They’ll make movies about this week in Washington.
In the blink of an eye, Donald Trump has landed on the fast track to impeachment, consumed by a scandal that’s breathtaking even by his own epic standards. Here’s a recap of the case so far, all the more damaging for its simplicity:
- Trump is accused of bullying Ukraine to help him win in 2020. A rough transcript shows he did ask Kiev to investigate unsubstantiated corruption allegations against top Democrat Joe Biden.
- An anonymous whistleblower claims a White House cover up. Details of an apparently incriminating call between Trump and Ukraine’s President were allegedly hidden in a secure White House computer meant for only top secret intelligence.
- Trump now threatens to tear down the temple around him. The vengeful President has branded the whistleblower a treasonous spy – and made a thinly veiled execution threat.
What happens next? There’s no turning back for Democrats, who may already have the House majority needed to make Trump the third impeached president in US history. But in a subsequent Senate trial, the betting is that Republicans – cowed by their pro-Trump constituents – would vote to keep the President in office. House Speaker Nancy Pelosi is promising an expedited process. But it could be months before Trump’s fate is known.
As CNN’s Jake Tapper noted, America’s 38th President, Gerald Ford, called Watergate “a long national nightmare.” Today’s Americans are just at the start of theirs.
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“A corrupt human tornado”
That’s Hillary Clinton describing the experience of losing to Trump’s relentless force of nature in the 2016 election. “It was like applying for a job and getting 66 million letters of recommendation and losing to a corrupt human tornado,” she told CBS Sunday Morning host Jane Pauley.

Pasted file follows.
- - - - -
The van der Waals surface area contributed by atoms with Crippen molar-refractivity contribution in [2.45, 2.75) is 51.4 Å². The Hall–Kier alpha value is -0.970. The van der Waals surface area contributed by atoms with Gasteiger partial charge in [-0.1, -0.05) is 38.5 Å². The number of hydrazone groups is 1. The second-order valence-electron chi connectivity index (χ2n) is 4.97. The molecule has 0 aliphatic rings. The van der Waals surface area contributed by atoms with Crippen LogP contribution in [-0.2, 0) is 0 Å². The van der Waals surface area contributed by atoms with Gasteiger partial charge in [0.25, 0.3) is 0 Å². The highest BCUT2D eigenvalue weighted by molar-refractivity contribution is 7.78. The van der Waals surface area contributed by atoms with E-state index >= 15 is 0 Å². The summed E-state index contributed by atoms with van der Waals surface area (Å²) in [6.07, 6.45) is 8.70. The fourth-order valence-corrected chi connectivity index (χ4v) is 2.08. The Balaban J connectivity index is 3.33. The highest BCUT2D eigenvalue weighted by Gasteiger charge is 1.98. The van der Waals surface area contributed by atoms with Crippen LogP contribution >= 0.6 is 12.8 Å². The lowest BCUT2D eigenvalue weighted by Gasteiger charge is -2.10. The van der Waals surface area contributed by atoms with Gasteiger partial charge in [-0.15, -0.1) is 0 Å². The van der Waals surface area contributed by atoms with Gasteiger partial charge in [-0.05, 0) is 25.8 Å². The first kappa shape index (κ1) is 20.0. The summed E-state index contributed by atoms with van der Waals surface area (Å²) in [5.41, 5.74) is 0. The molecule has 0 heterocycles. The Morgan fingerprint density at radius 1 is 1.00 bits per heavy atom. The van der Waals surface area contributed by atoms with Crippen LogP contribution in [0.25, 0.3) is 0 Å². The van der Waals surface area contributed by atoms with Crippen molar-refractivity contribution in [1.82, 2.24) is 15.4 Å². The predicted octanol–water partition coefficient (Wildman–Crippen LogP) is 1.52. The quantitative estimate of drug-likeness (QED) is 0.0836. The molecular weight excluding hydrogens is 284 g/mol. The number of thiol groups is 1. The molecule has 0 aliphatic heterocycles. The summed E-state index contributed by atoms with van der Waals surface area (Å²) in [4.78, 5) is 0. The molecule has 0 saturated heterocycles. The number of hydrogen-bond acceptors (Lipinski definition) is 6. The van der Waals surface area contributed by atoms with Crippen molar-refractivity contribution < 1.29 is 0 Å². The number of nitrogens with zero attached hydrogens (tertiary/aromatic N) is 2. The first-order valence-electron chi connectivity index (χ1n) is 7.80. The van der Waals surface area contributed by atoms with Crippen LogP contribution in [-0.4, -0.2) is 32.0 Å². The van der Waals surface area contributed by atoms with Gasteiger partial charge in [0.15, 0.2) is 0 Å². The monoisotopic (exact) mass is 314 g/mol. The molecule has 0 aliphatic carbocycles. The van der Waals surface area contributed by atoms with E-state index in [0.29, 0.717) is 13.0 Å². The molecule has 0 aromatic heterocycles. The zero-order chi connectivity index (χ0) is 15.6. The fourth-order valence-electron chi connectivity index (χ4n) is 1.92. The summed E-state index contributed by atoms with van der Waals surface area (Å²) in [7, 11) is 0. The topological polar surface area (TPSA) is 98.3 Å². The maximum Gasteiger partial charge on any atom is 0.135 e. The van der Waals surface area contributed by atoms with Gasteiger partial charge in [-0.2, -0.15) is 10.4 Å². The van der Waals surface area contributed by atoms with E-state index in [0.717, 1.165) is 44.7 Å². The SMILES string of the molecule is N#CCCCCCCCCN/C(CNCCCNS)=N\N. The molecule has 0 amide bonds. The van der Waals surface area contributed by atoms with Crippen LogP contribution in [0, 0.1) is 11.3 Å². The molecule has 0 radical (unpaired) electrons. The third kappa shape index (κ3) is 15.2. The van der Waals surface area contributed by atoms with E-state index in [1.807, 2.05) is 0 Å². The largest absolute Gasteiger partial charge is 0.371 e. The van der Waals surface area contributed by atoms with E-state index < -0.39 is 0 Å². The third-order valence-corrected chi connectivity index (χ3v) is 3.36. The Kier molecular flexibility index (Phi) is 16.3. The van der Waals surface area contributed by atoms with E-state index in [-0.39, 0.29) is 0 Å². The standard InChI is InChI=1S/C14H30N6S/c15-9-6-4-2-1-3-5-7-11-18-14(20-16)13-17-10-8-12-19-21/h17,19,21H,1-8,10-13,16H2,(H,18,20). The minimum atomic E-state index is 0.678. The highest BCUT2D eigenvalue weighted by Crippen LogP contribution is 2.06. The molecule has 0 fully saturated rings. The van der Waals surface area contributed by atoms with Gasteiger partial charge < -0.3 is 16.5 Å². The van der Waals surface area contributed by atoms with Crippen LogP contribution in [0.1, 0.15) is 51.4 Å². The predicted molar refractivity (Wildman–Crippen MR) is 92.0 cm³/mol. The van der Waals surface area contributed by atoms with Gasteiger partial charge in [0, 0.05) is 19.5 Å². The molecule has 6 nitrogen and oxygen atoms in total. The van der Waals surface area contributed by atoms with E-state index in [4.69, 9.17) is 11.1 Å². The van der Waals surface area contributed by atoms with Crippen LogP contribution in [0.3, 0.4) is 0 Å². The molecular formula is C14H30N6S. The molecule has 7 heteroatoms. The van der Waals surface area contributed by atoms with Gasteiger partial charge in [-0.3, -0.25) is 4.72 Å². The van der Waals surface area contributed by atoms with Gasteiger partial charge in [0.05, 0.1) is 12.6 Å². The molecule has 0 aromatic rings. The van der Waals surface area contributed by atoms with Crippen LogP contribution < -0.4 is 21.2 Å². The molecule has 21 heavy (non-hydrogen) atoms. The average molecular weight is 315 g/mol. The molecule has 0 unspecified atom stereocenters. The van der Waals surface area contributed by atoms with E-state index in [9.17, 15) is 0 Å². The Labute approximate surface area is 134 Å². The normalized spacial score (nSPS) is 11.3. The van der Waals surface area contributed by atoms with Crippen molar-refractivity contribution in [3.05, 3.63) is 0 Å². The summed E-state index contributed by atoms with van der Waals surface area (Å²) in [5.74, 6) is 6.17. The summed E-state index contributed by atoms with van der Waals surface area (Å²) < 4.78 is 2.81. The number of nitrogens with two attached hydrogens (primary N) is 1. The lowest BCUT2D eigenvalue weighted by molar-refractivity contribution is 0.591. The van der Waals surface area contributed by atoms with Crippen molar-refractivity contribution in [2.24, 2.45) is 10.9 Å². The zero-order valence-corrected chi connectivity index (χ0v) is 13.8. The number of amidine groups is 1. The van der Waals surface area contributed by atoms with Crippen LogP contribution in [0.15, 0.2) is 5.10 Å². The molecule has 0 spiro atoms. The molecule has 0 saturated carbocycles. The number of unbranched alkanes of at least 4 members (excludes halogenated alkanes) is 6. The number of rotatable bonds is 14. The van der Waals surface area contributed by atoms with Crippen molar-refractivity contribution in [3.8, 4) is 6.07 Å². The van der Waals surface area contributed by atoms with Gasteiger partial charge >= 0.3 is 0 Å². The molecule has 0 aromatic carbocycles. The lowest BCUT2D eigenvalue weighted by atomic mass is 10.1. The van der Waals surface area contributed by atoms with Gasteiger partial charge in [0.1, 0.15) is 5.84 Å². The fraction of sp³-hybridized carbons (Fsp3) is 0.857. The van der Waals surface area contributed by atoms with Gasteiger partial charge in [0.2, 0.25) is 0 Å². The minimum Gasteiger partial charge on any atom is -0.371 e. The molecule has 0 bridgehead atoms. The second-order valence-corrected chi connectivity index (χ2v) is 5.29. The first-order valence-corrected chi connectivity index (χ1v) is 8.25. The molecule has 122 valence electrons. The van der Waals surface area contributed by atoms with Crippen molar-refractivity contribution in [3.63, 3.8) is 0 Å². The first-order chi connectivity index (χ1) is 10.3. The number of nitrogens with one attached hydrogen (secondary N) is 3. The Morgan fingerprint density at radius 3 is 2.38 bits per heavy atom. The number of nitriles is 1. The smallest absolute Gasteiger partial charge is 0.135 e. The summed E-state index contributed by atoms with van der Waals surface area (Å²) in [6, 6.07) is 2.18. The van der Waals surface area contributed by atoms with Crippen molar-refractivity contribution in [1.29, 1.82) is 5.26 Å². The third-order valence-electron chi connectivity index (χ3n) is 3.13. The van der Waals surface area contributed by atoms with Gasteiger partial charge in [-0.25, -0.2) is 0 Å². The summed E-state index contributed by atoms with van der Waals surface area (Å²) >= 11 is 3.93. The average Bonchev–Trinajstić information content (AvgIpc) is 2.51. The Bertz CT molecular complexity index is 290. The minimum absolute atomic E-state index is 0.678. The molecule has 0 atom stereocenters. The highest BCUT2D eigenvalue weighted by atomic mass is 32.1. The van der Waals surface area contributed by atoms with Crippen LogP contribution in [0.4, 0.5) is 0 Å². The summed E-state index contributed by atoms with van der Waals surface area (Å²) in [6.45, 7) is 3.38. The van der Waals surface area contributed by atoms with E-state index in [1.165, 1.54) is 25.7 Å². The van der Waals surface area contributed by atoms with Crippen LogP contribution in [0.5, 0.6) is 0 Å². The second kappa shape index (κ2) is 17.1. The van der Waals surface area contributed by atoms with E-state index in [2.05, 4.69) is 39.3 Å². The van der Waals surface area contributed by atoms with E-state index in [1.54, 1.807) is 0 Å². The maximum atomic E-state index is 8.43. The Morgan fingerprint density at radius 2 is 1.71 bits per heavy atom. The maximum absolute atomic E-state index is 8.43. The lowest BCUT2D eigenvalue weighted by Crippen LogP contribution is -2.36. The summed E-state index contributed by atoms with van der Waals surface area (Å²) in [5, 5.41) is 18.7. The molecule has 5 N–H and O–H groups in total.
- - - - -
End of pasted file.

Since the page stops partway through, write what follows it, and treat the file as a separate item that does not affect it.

While they might agree with the former secretary of state’s sentiments, Democrats may frown at her intervention. Trump would relish changing the subject to his vanquished 2016 rival as he faces an impeachment battle.
He was the man who was right about Iraq. Unlike George W. Bush, Hillary Clinton, Joe Biden and other US political giants, the former French President, who died Thursday, predicted America’s invasion would end in a quagmire.
Chirac loved America. He toured the country as a student in the 1950s and was noticed in New Orleans as a “dashing young Frenchman.”
Half a century later, he drew on past connections when he tried to stop America going to war. “I am telling my American friends. Beware. Be Careful,” Chirac said in an interview with CNN’s Christiane Amanpour on the eve of the US assault that toppled Saddam Hussein.
“Think it over seriously before you take action that is not necessary and that can be very dangerous, especially in the fight against international terrorism.”
For his pains, Chirac was castigated in the most fervent anti-French hysteria in the modern history of America’s oldest alliance. He was accused of personal and political betrayal and of dishonoring US sacrifices to liberate France in World War II. Republican lawmakers even stripped the “French” off their menus, replacing it with “Freedom” fries.